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Raytheon Unit Shows Up on Radar

Aerospace: Sept. 11 gives defense-electronics division a much higher national profile.


For a while, Raytheon Corp.'s sprawling defense-electronics operation in El Segundo, which develops everything from radar systems to spy equipment, seemed more like a financial albatross than a cash cow.

After paying an exorbitant $9.5billion for the business, Raytheon has had to jettison several businesses to pay down the debt and avoid having its credit rating drop to junk-bond level.

The operations are part of the legacy of Howard Hughes that General Motors Co. acquired a decade earlier in its $5-billion acquisition of Hughes Aircraft.

Cultural differences hindered prospects for a smooth and quick integration as Raytheon's centralized management style clashed with aloof engineers accustomed to having headquarters stay out of their way.

But in the last few weeks, thanks in part to renewed focus on defense and homeland security after the Sept. 11 terrorist attacks, top Raytheon executives are seeing the business in a more favorable light, and that may bode well for the aerospace industry in Southern California.

Last week, Raytheon Chief Executive Daniel P. Burnham gave the Electronic Systems unit a glowing endorsement as he announced he was selling the company's aircraft modification and repair division so it could focus on businesses that have been central to the electronic unit's growth.

The Electronic Systems unit, which also has major operations in Arizona, Texas and Massachusetts, is headquartered in El Segundo and employs 35,000 people, with about a quarter based in Southern California. About 6,500 engineers work in El Segundo while nearly 2,000 work in Goleta and about 500 in San Diego.


President Proposes Defense Spending Hike

On Wednesday, the Raytheon unit got even a bigger boost from President Bush as he proposed the biggest defense spending increase in more than two decades.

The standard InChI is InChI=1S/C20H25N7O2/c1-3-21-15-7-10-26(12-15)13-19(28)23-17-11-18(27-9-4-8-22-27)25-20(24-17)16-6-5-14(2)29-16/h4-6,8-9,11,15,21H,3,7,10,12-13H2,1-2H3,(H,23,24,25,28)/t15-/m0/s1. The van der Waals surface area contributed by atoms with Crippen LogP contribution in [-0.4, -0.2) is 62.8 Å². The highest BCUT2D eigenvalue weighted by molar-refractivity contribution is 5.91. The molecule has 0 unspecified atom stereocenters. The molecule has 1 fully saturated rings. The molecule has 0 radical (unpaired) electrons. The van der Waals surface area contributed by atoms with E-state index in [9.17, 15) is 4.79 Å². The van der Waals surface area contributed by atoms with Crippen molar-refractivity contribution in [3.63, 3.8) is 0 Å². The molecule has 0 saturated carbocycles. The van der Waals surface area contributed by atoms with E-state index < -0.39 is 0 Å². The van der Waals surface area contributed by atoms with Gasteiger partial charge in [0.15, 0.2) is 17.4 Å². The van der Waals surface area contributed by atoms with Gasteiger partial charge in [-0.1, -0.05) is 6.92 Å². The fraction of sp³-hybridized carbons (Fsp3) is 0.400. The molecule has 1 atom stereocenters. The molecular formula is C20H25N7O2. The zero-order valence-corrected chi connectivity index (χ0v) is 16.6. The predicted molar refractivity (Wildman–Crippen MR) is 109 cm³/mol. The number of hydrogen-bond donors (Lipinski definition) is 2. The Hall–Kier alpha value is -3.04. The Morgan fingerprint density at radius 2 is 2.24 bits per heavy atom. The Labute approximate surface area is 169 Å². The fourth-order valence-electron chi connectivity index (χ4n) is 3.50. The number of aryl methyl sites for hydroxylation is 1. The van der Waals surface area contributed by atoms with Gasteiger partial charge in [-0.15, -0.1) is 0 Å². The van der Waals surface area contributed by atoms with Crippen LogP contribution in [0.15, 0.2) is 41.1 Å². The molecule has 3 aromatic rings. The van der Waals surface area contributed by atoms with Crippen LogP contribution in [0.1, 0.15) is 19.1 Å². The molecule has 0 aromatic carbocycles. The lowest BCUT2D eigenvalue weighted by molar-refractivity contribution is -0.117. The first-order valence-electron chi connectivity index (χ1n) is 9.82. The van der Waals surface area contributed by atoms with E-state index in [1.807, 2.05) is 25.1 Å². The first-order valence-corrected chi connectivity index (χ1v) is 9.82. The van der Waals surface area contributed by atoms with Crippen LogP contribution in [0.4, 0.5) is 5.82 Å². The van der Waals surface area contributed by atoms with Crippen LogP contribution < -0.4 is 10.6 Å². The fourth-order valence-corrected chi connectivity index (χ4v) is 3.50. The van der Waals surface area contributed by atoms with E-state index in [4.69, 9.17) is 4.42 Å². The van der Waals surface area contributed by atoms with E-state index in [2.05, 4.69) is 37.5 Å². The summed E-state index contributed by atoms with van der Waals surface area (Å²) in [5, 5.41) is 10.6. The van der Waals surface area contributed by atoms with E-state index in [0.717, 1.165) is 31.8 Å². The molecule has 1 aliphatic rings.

"We will invest in more precision weapons, in missile defenses, in unmanned vehicles, in high-tech equipment for soldiers on the ground,'' Bush said, citing core areas of business for Raytheon. "The tools of modern warfare are effective. They are expensive. But in order to win this war against terror, they are essential."

The remarks could not have been more timely.

A week earlier, Burnham had noted that the sale of the aircraft repair business "represents a major step in our strategy to focus on growth in key areas such as missile defense; intelligence, surveillance and reconnaissance electronics, precision-strike weapons systems and homeland defense."

"This transaction provides us financial flexibility and the strategic resources to dedicate to these markets," he said.

Four areas of growth have been cornerstones of the El Segundo operations:

* Developing radars and kill vehicles to defend against ballistic missiles.

* Making spy components for intelligence gathering.

* Assembling missiles and precision-guided bombs.

* Developing new devices to detect terrorists.

"What's the core? What's this company all about? It's about businesses in El Segundo," said Byron K. Callan, an aerospace analyst with Merrill Lynch & Co. "That's the heart and soul of their business. It is by far the most desirable part of their portfolio."

Indeed. Though revenue has been growing at an average of about 6% to 7% annually, operating margins have been in the range of 10% to 12%, nearly double the industry average, said Paul H. Nisbet, an analyst with JSA Research Inc.

In reporting the company's fourth-quarter earnings Wednesday, Burnham said the Electronic Systems unit had actually posted operating margins of nearly 14% and that the company's defense sales had jumped by more than 10%.

"We believe we have some of the best margins in the industry," William H. Swanson, president of the unit, said during an interview last week.

After making some painful post-merger cuts--the number of employees in Southern California was slashed by a third, from about 15,000 three ago to 10,000--the company began hiring again last year, adding 400 workers in El Segundo alone.

"Bad news will be minimal. It will be a good story," Swanson said, outlining what he expects to tell employees in his annual meetings. "For two years, we've been fixing and shaping the business. This year the word is going to be on growth."

The local economy is closely tied to the unit's performance. In addition to its employment base--most of whom are engineers with higher-paying jobs--the unit is a powerful economic engine for the region.

The unit's payroll in Southern California exceeds $725million annually and has contracts worth $416million with 2,433 suppliers in the area, many of them mom-and-pop operations with a handful of employees.

But if the past is any indication, Swanson's "Raytheon story" could be a challenging one to tell, particularly for people outside the company who have little idea of what Raytheon does.

The Raytheon unit is involved in virtually every aspect of major defense programs but rarely gets recognized for them.

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